By Sarah Rees Jones,

Book cover of York: The Making of a City 1068-1350

This is a masterful work covering the period from the Norman conquest to the Black Death. Sarah Rees Jones is one of my go-to scholars for medieval York, as well as an engaging writer. I particularly appreciate her looking beyond the importance of the royal government in the city’s development to include the strong influence of the Minster and other ecclesiastical institutions in the city as well as the significance of the people of York—merchants and craftspeople.

Check here first if you want a feel for how the city grew, who were the makers and shakers, how the neighborhoods developed, where the influential people lived. Every time I dip into this book I learn something new. With 18 useful maps and an extensive bibliography.

York

By Sarah Rees Jones,

Why should I read it?

1 author picked York as one of their favorite books, and they share why you should read it.

What is this book about?

York was one of the most important cities in medieval England. This original study traces the development of the city from the Norman Conquest to the Black Death. The twelfth and thirteenth centuries are a neglected period in the history of English towns, and this study argues that the period was absolutely fundamental to the development of urban society and that up to now we have misunderstood the reasons for the development of York and its significance within our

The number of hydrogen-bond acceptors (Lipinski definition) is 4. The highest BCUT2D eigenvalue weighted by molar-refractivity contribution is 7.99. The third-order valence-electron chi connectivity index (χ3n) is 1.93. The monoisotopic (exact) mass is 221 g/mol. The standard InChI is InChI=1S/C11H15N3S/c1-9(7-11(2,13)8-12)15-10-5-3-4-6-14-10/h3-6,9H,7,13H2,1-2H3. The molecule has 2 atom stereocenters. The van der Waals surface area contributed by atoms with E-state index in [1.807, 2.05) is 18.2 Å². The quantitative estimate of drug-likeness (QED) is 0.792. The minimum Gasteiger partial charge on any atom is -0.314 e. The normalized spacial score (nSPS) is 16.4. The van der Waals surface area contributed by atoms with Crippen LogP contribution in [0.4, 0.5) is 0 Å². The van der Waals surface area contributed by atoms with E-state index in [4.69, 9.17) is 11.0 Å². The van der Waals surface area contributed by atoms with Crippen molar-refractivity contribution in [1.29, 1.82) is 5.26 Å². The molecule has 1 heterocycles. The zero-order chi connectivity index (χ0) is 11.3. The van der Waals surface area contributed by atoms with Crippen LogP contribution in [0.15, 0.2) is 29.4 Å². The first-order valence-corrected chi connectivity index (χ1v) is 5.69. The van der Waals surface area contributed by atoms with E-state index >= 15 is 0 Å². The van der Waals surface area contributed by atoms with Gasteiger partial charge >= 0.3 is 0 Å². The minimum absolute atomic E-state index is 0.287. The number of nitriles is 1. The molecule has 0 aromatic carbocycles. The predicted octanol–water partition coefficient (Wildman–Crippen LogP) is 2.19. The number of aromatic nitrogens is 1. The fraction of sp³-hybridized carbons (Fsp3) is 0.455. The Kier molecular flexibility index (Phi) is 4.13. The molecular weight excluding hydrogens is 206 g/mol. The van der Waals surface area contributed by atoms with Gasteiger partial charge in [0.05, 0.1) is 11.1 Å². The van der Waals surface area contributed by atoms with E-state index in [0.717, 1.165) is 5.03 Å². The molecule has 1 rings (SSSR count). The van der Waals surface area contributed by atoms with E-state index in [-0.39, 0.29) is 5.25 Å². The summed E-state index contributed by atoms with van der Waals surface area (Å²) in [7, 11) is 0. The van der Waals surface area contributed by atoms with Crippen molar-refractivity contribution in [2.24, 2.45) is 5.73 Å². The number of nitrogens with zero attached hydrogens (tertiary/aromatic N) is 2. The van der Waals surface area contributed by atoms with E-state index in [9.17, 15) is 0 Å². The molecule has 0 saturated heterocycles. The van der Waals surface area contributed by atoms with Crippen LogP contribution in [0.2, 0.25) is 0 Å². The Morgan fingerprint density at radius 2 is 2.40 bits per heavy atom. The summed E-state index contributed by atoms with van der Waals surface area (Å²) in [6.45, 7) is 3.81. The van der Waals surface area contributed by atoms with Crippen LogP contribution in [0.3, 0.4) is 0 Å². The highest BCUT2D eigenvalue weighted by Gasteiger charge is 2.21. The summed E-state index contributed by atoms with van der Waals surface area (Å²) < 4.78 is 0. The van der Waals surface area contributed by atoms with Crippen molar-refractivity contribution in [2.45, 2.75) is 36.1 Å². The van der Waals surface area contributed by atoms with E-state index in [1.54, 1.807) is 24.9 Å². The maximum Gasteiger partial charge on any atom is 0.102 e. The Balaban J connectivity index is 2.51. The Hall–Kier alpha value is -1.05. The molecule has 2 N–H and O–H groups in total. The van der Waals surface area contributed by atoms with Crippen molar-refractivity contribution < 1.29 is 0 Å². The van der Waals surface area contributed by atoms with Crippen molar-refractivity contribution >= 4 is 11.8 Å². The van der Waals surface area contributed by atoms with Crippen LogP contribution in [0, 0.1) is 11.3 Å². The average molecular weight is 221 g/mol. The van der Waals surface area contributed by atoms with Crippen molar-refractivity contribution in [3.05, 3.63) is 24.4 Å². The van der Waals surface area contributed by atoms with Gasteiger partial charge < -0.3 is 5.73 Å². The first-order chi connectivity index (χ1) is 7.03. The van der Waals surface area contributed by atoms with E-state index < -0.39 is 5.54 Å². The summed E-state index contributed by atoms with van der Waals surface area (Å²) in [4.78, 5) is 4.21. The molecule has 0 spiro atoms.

history because of that neglect.

Medieval York argues that the first Norman kings attempted to turn the city into a true…

Who am I?

I have been writing the Owen Archer mysteries, set in and around the city of York in the late 14th century, for 30 years, ever since falling in love with the city of York on a visit. As I studied medieval literature and culture in graduate school, with a special interest in Chaucer, I’ve focused my research on the period in which he lived. I’ve spent months walking the streets of the city, hiking through the countryside, and meeting with local historians. Besides the 13 Owen Archer mysteries I’ve also published 3 Kate Clifford mysteries covering Richard II’s downfall, both series grounded in the politics and culture of medieval York and Yorkshire. 


I wrote...

The Riverwoman's Dragon

By Candace Robb,

Book cover of The Riverwoman's Dragon

What is my book about?